There was $327 billion worth of eCommerce sales in North America in 2011. Five years later, by 2016 that figure had grown to $580 billion. Worldwide, eCommerce sales grew by about 25% in 2016. If you’re doing business in the retail world and your firm is not in the eCommerce marketplace you may have missed the boat. How did this happen? Where did eCommerce come from?
Let’s start at the very beginning. Several thousand years ago, as far back as 6000 BC, trade and commerce was very limited in scope. If your neighbour, or the fellow in the next village couldn’t, or wouldn’t, trade your pig for his wheat, or your amber for his wine then it wasn’t going to happen. The transportation infrastructure of the day was almost nonexistent and currency as we know it did not exist. About that time the barter system grew out of Mesopotamia and was adopted by those great traders of the Mediterranean basin, the Phoenicians.
Many people think that is was the Lydians, who lived in what is now western Turkey, who invented one of the earliest currencies about 700 BC. Herodotus, that famous Greek historian, tells us that: “The Lydians were the first men we know who coined and used silver and gold currency.”
But over the centuries trade routes developed around the needs or desires of the various communities of the day. In fact, many of the cities and empires we know from the history books are known because of their success as traders or their existence along trade routes. Towns and civilizations which failed to engage in this early commerce were often dominated by those who did or else they were relegated to the backwaters of history and disappeared.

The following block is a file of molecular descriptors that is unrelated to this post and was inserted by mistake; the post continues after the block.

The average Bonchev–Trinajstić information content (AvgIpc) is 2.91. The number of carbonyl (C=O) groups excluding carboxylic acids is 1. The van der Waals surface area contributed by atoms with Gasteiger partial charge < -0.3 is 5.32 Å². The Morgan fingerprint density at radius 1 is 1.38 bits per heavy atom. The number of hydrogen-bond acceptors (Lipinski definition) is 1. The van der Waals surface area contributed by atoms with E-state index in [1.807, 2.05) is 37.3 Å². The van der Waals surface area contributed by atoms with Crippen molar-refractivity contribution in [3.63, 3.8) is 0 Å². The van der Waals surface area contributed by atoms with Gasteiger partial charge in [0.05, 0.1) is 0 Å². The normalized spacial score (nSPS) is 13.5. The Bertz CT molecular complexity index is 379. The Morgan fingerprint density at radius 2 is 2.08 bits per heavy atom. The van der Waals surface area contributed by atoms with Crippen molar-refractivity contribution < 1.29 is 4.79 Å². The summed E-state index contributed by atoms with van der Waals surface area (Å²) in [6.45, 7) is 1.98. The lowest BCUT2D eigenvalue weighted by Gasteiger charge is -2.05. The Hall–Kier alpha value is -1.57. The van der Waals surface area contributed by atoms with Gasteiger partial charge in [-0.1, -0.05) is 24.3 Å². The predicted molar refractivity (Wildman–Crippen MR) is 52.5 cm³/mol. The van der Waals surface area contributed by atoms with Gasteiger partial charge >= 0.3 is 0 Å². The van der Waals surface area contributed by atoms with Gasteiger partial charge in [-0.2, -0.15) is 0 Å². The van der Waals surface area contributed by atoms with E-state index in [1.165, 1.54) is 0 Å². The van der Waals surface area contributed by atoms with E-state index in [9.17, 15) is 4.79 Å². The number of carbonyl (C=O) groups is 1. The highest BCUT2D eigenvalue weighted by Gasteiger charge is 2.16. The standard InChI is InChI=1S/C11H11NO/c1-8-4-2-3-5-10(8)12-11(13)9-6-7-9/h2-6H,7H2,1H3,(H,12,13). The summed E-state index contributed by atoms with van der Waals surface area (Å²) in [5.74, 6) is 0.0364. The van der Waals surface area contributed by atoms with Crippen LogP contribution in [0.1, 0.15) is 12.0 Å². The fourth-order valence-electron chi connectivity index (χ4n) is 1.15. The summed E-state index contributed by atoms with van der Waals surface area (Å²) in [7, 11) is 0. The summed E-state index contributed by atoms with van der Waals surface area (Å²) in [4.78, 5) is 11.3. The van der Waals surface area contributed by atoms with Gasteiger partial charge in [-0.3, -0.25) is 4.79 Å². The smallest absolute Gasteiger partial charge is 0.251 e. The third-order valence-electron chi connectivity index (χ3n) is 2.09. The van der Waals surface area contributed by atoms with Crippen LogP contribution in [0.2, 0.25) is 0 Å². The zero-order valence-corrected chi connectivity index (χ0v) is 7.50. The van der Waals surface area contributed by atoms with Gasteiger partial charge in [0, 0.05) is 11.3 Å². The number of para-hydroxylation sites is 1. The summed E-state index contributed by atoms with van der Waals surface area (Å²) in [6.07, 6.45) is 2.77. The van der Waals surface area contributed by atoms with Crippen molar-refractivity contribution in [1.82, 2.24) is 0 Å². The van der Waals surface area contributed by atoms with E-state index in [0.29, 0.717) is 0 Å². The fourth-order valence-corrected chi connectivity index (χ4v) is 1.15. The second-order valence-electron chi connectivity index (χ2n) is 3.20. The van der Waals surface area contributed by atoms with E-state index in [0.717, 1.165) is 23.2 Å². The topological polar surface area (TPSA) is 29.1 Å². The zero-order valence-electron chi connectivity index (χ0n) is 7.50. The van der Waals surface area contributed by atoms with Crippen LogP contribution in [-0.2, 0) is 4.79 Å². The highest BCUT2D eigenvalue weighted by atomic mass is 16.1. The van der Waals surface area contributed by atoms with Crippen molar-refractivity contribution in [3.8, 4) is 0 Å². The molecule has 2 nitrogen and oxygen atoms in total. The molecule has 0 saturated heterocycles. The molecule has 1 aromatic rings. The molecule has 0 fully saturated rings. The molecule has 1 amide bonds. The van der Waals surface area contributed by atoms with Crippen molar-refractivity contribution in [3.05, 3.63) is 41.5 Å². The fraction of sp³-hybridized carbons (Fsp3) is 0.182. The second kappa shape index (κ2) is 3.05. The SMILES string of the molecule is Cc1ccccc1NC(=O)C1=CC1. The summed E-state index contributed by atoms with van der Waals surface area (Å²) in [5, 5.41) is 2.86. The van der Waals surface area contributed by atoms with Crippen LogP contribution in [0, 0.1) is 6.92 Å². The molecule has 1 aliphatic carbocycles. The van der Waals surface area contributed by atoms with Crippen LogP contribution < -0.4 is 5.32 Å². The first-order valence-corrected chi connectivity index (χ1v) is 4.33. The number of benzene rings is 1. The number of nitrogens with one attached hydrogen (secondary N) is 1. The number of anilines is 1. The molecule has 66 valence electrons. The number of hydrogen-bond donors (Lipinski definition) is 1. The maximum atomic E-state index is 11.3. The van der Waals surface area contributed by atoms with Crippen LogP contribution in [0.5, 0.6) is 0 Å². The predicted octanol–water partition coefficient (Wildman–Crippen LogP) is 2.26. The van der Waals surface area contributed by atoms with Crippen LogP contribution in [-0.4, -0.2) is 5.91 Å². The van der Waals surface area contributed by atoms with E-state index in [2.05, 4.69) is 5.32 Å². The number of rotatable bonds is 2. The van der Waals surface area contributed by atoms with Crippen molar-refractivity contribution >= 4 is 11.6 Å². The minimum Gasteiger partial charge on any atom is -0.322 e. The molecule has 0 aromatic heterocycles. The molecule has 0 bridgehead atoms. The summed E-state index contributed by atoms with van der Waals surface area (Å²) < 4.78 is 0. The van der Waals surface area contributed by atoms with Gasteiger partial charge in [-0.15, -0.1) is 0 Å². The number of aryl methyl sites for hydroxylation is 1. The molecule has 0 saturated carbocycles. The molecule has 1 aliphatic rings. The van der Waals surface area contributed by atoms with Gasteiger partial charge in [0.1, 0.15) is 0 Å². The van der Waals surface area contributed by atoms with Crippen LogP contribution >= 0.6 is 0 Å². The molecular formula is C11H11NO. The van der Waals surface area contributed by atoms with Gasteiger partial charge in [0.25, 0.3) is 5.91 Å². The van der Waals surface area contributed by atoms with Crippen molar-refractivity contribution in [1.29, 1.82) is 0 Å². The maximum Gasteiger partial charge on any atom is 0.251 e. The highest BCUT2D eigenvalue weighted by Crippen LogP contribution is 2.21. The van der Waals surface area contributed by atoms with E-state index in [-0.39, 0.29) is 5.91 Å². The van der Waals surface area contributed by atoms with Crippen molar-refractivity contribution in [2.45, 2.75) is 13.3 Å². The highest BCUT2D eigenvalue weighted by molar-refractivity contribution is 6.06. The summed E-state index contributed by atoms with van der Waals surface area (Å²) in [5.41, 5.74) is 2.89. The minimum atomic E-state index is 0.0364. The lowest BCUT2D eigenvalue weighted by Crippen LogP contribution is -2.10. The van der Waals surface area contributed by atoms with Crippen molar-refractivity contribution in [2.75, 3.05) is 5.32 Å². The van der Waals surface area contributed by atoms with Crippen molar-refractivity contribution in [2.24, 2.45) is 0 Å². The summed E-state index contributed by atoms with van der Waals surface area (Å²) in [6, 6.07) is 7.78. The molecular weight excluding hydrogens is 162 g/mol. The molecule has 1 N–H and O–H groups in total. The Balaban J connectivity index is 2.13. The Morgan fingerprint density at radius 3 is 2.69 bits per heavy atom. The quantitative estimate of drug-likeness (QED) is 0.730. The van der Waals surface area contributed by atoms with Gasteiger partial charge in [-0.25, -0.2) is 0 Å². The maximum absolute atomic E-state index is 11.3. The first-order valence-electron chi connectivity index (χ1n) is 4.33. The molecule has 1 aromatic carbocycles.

Historians suggest to us that one of the earliest long distance trade routes was between Mesopotamia in the modern Middle East and the Indus valley in today’s Pakistan. These trading ventures took place on long and dangerous routes. The means of travel was on foot, camel, or mule, trade items for the most part were expensive goods such as precious metals, textiles and spices. Who doesn’t remember the stories from along the enchanted Silk Road that ran from Europe through the Middle East onto the Indian subcontinent and finally into China and back again carrying all the luxury goods of the day. The power and influence of many cities rose and fell based on their relationship to, and success with, these early trade routes.
These avenues of commerce grew more numerous and successful throughout the Middle Ages and on throughout the Industrial Revolution. With the advent of larger and more reliable ships, and then the extensive canal system to ship goods inexpensively and finally the development of the railroads in the19th century, trade and commerce was the key factor in the success or failure of many cities and countries throughout this period. If you couldn’t get your goods to market for a reasonable price someone else was going to close the deal without you.
In the twentieth century the development of extensive networks of well paved highways allowed trucks to move goods freely across the country and around the globe. The advent of modern commercial aircraft with great lifting capacity allowed North Americans to enjoy kiwi fruit from Greece, onions from Peru and Clementines from Morocco all at a reasonable price.
And with these traditional trade and commercial methods in the background, technology was evolving dramatically with the fax machine, high speed photo copiers, computers and the Internet. All of these developments were to play a significant role and break the ground necessary for the advent of eCommerce that has shaken the commercial world in the last 25 years.